Every line of code I write is a protest against the incumbent best practices.

Over time the local timeline has become more useless to me because I follow most of the active people on this instance.

For a bit I was opening netbeans just so that I could click a green play button to start a php server. I realized today that I can just run the same simple command as netbeans from my project root, and I get the same environment.

Now if I can figure out how to make gradle build and install an android app, I can skip opening android-studio as well.

I used to think I was good at not talking, but then I realized there's little motivation to talk when nobody listens to you, so I'm just doing the easiest thing.

Sigh. Do I *really* have to vertically center this login div? I hate how we try to make rectangular UIs with the browser's scrolling-document oriented model.

All software is garbage.

When writing a parser in a low-level language like C, how does one allocate strings with good performance? I can't find anything online about this problem, but it seems significant to me.

I've settled on allocating a large char array up front, and exposing two functions.

void add_char(builder* b, char c);
char* end_string(builder* b);

`end_string` adds a null character to finish the current string, and returns a pointer to where that string started.

Is this a good approach?

Can you spot the bug? I wrote this code a couple days ago and am only now testing it.

for (size_t i = cs.name_stack.size - 1; i >= 0; i--) {

I'm not sure how I feel about passing parameters by reference in D and C++. I like it because it abstracts the integer nature of the pointer, so I can guarantee that pointer arithmetic mistakes don't exist. I dislike it because the caller syntax make no distinction between ref and value parameters, so I can't tell if a function will modify a variable.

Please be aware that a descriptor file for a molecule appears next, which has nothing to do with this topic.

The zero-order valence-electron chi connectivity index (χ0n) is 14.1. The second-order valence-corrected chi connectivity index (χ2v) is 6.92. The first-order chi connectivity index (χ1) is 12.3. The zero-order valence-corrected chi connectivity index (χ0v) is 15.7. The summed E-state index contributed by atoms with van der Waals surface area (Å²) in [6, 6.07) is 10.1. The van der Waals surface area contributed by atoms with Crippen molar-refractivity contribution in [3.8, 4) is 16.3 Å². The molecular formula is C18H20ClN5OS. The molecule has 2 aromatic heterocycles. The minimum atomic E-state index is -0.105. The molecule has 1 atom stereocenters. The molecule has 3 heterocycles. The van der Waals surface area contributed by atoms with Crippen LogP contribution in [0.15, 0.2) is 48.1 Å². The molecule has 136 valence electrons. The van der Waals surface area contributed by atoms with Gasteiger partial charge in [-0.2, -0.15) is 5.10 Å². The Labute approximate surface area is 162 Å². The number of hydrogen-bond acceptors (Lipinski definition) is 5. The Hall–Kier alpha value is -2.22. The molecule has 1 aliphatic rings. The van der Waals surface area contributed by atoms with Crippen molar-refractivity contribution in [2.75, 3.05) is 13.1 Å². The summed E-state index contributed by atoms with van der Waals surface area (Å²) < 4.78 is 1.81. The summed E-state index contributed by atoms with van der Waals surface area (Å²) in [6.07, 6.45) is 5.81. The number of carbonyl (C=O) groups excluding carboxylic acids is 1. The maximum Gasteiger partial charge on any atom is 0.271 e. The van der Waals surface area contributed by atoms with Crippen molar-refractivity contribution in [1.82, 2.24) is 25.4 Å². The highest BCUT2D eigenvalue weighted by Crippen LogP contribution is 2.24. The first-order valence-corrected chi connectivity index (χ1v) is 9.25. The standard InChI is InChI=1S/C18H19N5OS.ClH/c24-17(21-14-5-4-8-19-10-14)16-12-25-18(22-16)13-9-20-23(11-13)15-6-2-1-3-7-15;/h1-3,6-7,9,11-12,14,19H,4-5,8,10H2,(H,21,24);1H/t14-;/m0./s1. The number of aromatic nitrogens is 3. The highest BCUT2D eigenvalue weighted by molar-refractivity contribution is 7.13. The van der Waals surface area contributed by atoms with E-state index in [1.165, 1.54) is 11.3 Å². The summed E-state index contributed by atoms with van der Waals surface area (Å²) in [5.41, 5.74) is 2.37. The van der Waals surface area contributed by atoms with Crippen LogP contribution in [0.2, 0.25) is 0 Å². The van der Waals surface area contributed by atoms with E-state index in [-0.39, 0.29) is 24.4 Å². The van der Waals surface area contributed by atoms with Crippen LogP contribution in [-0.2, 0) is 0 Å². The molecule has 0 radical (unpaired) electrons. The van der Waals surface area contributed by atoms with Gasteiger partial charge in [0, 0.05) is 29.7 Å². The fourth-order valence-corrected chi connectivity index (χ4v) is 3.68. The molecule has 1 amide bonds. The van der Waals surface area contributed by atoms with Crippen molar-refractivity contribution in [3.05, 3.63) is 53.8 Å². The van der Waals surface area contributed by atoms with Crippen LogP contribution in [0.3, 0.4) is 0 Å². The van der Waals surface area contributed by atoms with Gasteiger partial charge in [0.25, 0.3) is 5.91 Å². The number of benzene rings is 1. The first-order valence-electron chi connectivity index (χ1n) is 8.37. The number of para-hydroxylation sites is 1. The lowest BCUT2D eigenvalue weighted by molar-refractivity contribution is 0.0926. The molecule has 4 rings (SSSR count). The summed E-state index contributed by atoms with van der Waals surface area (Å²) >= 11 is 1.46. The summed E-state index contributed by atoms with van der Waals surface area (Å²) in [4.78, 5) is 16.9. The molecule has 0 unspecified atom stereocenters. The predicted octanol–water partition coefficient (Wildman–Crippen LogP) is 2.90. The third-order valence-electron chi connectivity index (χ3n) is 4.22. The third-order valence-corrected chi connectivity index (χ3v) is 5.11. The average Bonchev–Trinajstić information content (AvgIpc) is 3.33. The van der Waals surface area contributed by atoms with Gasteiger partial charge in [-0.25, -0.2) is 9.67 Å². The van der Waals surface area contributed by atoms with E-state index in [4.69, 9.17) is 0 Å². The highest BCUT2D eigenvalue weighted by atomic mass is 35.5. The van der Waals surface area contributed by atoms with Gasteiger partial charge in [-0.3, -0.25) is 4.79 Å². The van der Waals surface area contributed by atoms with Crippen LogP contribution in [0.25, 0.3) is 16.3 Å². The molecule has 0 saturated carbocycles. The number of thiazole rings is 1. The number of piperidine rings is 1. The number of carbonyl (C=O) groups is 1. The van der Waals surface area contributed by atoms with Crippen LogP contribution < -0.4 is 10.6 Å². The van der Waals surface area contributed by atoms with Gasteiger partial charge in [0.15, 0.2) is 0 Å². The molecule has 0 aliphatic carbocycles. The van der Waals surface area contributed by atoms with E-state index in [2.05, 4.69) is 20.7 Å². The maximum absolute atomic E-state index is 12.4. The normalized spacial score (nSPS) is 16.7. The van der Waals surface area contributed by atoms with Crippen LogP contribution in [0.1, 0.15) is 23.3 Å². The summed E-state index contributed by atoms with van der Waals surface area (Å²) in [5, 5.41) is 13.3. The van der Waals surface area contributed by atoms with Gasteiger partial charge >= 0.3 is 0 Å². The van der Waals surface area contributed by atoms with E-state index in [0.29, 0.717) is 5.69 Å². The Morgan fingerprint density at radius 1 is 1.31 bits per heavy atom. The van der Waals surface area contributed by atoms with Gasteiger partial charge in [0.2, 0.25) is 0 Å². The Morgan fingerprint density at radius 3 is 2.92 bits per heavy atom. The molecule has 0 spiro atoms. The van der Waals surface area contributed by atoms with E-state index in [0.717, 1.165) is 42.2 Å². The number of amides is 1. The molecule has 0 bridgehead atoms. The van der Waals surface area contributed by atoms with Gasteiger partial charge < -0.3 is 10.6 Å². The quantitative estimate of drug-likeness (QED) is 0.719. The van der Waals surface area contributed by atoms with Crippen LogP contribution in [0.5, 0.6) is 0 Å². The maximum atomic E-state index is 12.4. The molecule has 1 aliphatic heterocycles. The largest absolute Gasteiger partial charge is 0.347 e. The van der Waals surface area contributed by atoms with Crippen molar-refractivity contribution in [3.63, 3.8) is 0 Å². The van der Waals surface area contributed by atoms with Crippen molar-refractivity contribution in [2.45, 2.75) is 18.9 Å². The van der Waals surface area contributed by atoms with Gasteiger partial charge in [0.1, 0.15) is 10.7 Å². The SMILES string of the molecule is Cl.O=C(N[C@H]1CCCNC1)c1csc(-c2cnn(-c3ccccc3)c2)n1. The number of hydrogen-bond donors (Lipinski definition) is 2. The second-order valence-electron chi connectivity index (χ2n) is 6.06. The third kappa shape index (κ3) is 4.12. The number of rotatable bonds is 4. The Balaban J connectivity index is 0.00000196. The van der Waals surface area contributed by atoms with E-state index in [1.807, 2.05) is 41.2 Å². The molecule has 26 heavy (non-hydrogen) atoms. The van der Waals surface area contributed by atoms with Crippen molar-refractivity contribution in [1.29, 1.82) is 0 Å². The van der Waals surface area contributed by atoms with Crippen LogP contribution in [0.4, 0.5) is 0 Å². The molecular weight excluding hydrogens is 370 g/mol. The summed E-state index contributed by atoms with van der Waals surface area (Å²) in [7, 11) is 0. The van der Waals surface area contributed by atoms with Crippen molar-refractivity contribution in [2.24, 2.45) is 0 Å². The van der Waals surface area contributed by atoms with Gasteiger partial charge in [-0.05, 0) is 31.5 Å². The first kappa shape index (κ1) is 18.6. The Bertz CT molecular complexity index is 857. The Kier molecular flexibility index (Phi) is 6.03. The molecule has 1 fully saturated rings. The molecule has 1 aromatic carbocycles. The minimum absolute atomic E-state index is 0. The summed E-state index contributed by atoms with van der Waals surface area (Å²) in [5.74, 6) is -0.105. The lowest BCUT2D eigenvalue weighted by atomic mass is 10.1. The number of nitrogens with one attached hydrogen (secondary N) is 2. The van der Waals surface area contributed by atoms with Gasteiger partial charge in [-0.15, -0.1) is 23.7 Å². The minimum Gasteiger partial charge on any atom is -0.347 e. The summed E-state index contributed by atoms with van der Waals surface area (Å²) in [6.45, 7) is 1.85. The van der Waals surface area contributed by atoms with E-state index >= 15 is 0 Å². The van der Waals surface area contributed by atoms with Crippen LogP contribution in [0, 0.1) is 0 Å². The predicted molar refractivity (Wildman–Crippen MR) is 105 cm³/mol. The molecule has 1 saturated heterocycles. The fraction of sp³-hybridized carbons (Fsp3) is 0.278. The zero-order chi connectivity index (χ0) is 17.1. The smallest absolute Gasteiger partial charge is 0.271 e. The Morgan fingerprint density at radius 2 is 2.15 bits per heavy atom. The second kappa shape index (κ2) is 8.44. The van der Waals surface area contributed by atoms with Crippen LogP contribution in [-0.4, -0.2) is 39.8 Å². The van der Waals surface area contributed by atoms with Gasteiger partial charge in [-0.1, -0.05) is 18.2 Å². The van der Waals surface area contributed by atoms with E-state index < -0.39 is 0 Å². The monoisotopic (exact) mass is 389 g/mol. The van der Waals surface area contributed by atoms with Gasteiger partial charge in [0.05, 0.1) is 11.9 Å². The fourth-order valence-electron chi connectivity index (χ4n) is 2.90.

Related is how D overloads `.` to be used where `.` and `->` are used in C/C++.

By switching from malloc to a pool allocator, I improved my lambda calculus parser from 1.16 seconds for 300k lines of code to 1.25 seconds for 500k. Not too shabby I would say.

Close only counts in horseshoes, hand grenades, and hashing algorithms.

Of course, T* and T** may refer to arrays and 2D arrays, so the meaning is overloaded and must be communicated out-of-band, but that's not really the point here.

My affection for functional programming makes me want to only take values and return values, but I've begun to appreciate data-oriented design through watching guys like Jonathan Blow and Mike Acton. There are two many slow/memory-hungry programs these days.

I haven't written much code which has to manually manage memory. I am doing so now, and I'm struggling to understand when to malloc, when to use the stack, where to allocate, and where to modify/fill memory.

It seems to me that for function parameters:

T = caller allocates, caller fills
T* = caller allocates, callee modifies
T** = callee allocates, callee modifies

The matrix is completed when returning T, which means callee allocates, callee modifies.

Does this pattern make good sense?

To leave #vim with a non-zero exit code use `:cq`.

Useful to abort a #Git commit or a #Bash `fc` command

Go programs might compile fast but Scala programs give you the opportunity to spend time thinking about your life choices and how you ended up writing enterprise software.

#GoLang #Scala

When your only hammer is JavaScript, everyone else's thumb looks like a nail

In my type, I have the constructors

Var ...
Val ...
Lam String Expr
App Expr Expr

For HM , these are not sufficient to handle recursion, so we need Let-polymorphism, for which we have

Let String Expr Expr

Seems to me that the following forms are equivalent:

Let var x e === App (Lam var e) x

In other words, Let is just a special case for immediately applied lambdas, so I can avoid adding it to my type, right?


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Functional Café

functional.cafe is an instance for people interested in functional programming and languages.